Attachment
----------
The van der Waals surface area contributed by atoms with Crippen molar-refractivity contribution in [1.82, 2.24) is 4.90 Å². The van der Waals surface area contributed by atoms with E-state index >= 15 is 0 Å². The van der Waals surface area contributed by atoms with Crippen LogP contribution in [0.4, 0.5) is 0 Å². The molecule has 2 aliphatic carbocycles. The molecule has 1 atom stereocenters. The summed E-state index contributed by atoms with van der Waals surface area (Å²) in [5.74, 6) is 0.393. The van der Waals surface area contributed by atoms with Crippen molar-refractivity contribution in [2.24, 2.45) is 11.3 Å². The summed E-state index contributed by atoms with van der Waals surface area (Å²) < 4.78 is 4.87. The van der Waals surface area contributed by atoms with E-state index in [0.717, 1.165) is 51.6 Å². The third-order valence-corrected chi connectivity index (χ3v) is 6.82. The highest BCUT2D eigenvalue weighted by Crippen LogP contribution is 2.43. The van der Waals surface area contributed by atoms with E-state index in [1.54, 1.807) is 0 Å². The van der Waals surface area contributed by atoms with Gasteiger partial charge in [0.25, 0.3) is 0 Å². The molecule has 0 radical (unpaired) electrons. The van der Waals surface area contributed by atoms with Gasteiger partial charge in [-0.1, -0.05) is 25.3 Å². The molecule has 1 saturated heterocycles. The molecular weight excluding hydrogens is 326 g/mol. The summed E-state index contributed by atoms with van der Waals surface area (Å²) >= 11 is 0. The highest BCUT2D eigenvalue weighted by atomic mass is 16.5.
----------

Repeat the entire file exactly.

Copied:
The van der Waals surface area contributed by atoms with Crippen molar-refractivity contribution in [1.82, 2.24) is 4.90 Å². The van der Waals surface area contributed by atoms with E-state index >= 15 is 0 Å². The van der Waals surface area contributed by atoms with Crippen LogP contribution in [0.4, 0.5) is 0 Å². The molecule has 2 aliphatic carbocycles. The molecule has 1 atom stereocenters. The summed E-state index contributed by atoms with van der Waals surface area (Å²) in [5.74, 6) is 0.393. The van der Waals surface area contributed by atoms with Crippen molar-refractivity contribution in [2.24, 2.45) is 11.3 Å². The summed E-state index contributed by atoms with van der Waals surface area (Å²) < 4.78 is 4.87. The van der Waals surface area contributed by atoms with E-state index in [0.717, 1.165) is 51.6 Å². The third-order valence-corrected chi connectivity index (χ3v) is 6.82. The highest BCUT2D eigenvalue weighted by Crippen LogP contribution is 2.43. The van der Waals surface area contributed by atoms with E-state index in [1.54, 1.807) is 0 Å². The van der Waals surface area contributed by atoms with Gasteiger partial charge in [0.25, 0.3) is 0 Å². The molecule has 0 radical (unpaired) electrons. The van der Waals surface area contributed by atoms with Gasteiger partial charge in [-0.1, -0.05) is 25.3 Å². The molecule has 1 saturated heterocycles. The molecular weight excluding hydrogens is 326 g/mol. The summed E-state index contributed by atoms with van der Waals surface area (Å²) >= 11 is 0. The highest BCUT2D eigenvalue weighted by atomic mass is 16.5.